The Vimalakirti Sutra says, ‘In this Dharma, there are no living beings because it transcends the defiling [concept] of ‘living beings.’ In this Dharma, there is no self because it transcends the defiling [concept] of ‘self.’’ 

When the wise embrace and understand this principle, they are practicing accord with the Dharma. Since in the Dharma there is fundamentally nothing to withhold, [the wise] practice generosity, giving their bodies, lives, and possessions without any regret in their minds. Fully understanding the emptiness of giver, gift, and recipient, they do not fall into bias or attachment. 

Ridding themselves of all defilements, they aid in the liberation of living beings without grasping at appearances. In this way they benefit themselves and others both, gracing the way of Enlightenment. 

In the same fashion, they practice the other five perfections. To eliminate false thinking in practicing the six perfections means having no thought of practicing them. This is practicing accord with the Dharma.

(The Six Paramitas or Perfections are giving, virtue, patience, enthusiasm, calm and wisdom)

Zen master e’s comment

You yourself are a Buddha. Buddha means awake and our mission becomes to awaken moment to moment.

To enter through Principle is to find a good friend that points directly to mind so that you may see for yourself that your true nature is beyond thought, empty, spacious and still. This emptiness spaciousness if filled with the bright light of knowing.

Once introduced one knows the truth. That one’s very nature is Buddha. Once truth is known we just sit deeply and allow the discriminative, conceptualizing mind to dissolve and the Buddha essence permeates all because it is no longer covered over by thoughts.

Ideas of a self fade away like a dream in the morning. We no longer become attached and enchanted by form, feelings, sensations, thoughts, memories, perceptions. We see that all those things that we had previously mistaken for a self are merely dependently originated with no self to be found.

We discover our true self to be beyond all that. It is timeless, spacious, empty knowingness.

To enter through Practice is to be at ease in every moment. To see karma unfolding in its own way. To look upon the passions as no business of your own. Situations arise and we meet them with openness and spaciousness. An open spaciousness that we’ve nurtured every time we make time to sit. An open spaciousness that is revealed every time we chew the koan.

Life flows along as a unified field of experience yet no experiencer is found. We know that if it is changing and bound to other things that it is not the true self. The true self is free from all conditionings.

So a situation arises and we no longer resist. This is just karma unfolding. Like a story. Every story has a beginning, middle and end. When we rest in awakening then the story changes all by itself. And even as it’s unfolding we are free to allow each moment to be exactly as it is. The mind no longer is bound by wants and not wants and sees the timeless perfection just as it is. So we embrace our karma and karma is each moment and we welcome each moment allowing it to be. Function arises spontaneously and words and actions flow in accord with the way. So stop resisting each moment for each moment is for you to awaken to truth.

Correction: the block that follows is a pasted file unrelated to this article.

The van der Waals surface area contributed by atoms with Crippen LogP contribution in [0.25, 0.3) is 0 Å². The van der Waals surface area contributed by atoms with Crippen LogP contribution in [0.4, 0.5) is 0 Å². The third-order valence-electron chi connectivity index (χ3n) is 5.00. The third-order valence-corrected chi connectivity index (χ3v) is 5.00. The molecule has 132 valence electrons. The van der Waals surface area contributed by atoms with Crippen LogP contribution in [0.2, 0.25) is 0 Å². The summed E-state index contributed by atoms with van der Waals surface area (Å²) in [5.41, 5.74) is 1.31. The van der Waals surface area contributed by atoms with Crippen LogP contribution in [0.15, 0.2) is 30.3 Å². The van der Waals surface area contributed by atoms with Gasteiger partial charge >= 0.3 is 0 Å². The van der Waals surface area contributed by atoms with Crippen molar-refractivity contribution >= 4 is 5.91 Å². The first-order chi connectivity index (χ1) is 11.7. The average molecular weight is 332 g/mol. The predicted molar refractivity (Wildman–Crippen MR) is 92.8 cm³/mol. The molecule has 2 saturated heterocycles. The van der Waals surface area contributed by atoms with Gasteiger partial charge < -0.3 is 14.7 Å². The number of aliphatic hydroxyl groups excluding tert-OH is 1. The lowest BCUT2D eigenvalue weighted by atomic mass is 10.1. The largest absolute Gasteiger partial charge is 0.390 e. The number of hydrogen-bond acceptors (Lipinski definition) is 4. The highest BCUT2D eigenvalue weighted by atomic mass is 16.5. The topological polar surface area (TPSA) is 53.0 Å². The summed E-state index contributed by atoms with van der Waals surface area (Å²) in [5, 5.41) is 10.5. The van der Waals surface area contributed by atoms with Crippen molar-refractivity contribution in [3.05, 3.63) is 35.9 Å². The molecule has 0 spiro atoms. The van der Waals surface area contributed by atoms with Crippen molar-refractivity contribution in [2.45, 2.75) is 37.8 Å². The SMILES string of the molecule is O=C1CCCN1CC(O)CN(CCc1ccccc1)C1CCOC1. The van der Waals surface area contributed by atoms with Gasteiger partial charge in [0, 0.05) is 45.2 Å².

Adapting to conditions arises because we have embraced the moment. We hold each moment tenderly and lightly. Good and bad moments arise and we allow them to unfold knowing well that they have appeared because of some past actions. Rewards come and we share them. Adversity comes and we embrace it. To be in the human realm is to be touched by suffering in some way. No one is free from this fate. So adapt easily to the ever changing conditions of life.

To seek nothing is to no longer be attached to appearances. Karma is unfolding in such a way to enable you to awaken. You seek for blessings and to be free from burdens all the while missing the greatest achievement – a mind free in this very moment. To seek nothing is to find peace in every circumstance. The breeze blows, the sun shines and the birds sing off in the distance. Sipping tea and the world spins on and on.

To act in accordance with the Dharma is to see truth everywhere. A sentient being is merely an empty appearance. A coming together of a million different motions bound to a million different things. When we look at a tree – start to see the sun, the rain, the earth and time. Then when you look at a being try to find the moment when they truly came into being. The whole universe had to be for them to be. And what we call a person is merely a coming together of the elements. Breaking down those fleeting elements only emptiness remains.

A being is merely a label of a million different elements bound to a million different things. When did that person begin? When they were born? When their parents met? When their grandparents met? When their great grandparents met? When you trace it back you find an unbroken line of causes and conditions that goes back to the big bang.

If all things return to the one then where does the one return to?

Sunyata or emptiness is the source supreme of all. The one true mind is the Buddha and all things are nothing other than it. Seeing this then one acts in ways to bring benefit to all beings for all beings are Buddha and this is nothing other than a Buddha realm with karma unfolding to allow you to awaken to truth.

So join in the sport of the Buddha’s and awaken moment to moment.